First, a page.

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The One-Foot Fence

Many years ago, I worked as a staff assistant for a world-famous linguist. I remember that whenever someone asked him for something, he gave an interesting response. Afterwards, I asked him about it and he explained the principle of the “one-foot fence” to me. In the decades since, I have used the one-foot fence almost every month.

A “one-foot fence” is when you give someone something to do to assess their engagement and commitment. For example, when a student approaches me after class to ask for the PowerPoint slides I used, I reply with, “Sure, just shoot me an email and I’ll send them to you.” In my experience, people will only follow this up just 10-25% of the time.


The one-foot fence is helpful for several reasons. First, it ensures that people are more committed to their work than I am. We will not empower others by doing things for them that they do not really care about. Finally, I have an endless list of tactical and practical things to do. It is not a good use of my time to chase down something that the person will forget about in 24 hours.


A one-foot fence places a small obstacle in front of people that they can easily overcome if they want to. For example, if a student or leader asks me what book recommendations, I tell them that they can email me their request or go to site, site. Either of these can be done in less than five minutes. These are not six-foot fences that would be difficult for anyone to climb over. Imagine if I were on a plane and my seatmate asked for some suggested reading. It would be very challenging to track down my contact information. I want to help, I just don’t want to take responsibility for someone else’s request.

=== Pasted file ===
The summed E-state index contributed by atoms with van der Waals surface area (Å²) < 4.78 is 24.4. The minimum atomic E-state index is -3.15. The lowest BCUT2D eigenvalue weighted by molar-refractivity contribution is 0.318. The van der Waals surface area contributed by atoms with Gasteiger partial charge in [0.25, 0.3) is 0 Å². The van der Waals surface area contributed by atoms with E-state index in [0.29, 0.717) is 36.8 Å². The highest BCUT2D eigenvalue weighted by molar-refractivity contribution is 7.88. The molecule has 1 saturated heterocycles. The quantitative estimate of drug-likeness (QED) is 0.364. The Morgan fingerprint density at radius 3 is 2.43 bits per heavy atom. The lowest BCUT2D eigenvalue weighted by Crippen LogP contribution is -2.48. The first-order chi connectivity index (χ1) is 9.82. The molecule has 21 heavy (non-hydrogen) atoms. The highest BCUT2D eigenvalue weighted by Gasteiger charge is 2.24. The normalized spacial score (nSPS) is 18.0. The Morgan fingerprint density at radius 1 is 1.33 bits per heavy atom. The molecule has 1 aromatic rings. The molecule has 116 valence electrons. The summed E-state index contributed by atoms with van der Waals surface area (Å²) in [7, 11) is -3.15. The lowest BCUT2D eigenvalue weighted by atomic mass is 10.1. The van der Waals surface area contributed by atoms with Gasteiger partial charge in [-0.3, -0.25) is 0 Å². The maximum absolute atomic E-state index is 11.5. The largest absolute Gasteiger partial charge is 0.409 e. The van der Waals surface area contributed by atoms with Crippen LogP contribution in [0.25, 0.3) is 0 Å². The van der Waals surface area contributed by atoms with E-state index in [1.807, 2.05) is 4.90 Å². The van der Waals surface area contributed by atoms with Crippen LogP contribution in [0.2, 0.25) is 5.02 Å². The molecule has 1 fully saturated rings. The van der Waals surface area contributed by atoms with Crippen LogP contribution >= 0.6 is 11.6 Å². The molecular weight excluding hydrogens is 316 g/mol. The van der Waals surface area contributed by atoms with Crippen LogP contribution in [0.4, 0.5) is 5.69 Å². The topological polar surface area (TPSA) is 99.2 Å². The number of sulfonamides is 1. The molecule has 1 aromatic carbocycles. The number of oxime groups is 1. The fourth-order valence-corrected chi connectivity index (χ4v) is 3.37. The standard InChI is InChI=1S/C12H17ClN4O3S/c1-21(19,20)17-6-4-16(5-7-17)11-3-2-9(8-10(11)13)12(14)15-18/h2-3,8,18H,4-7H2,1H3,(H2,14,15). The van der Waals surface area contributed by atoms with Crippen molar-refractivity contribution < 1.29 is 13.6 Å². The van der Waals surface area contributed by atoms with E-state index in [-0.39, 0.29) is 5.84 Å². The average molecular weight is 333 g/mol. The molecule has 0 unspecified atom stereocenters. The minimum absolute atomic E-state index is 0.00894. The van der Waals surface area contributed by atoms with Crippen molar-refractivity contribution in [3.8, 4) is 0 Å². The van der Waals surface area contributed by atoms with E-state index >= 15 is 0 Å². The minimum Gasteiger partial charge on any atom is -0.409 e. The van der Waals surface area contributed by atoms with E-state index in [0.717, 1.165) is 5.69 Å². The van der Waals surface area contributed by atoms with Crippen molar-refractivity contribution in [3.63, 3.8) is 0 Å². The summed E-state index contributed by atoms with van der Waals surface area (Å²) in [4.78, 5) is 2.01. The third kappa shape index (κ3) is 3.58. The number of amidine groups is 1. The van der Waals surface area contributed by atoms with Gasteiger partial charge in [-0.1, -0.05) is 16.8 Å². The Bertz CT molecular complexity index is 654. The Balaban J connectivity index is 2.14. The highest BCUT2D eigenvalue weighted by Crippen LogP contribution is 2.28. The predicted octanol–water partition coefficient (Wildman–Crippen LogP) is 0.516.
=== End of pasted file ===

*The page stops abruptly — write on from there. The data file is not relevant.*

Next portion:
​As with everything I write, I hope that you can use this in both your personal life and your professional life. If you are a parent and your child asks you to throw a baseball in the backyard. You could say, “Sure, go get the baseball and mitts and then come and get me.” However, while this strategy works well with children, teens, and young adult children, be careful when using the one-foot fence with other loved ones so that your family doesn’t think you are a jerk.

Professionally, a one-foot fence can work well with direct reports and others. When a colleague wants your help on something, invite them to stop by your office at a time of your choosing. Sometimes, when I am working with someone, they will ask me if they can come by and talk about professional development. While this is a topic I am passionate about, I might ask them to read John Kotter’s great HBR article, “What Leaders Really Do” and then email me for a time to get together. Only about one in four people will follow through on this. I actually wish that everyone followed through and contacted me. However, the reality is that people are busy and a small assignment will cause some of the them to let it go.

Give the one-foot fence a try and see if it can help you as you empower those around you.


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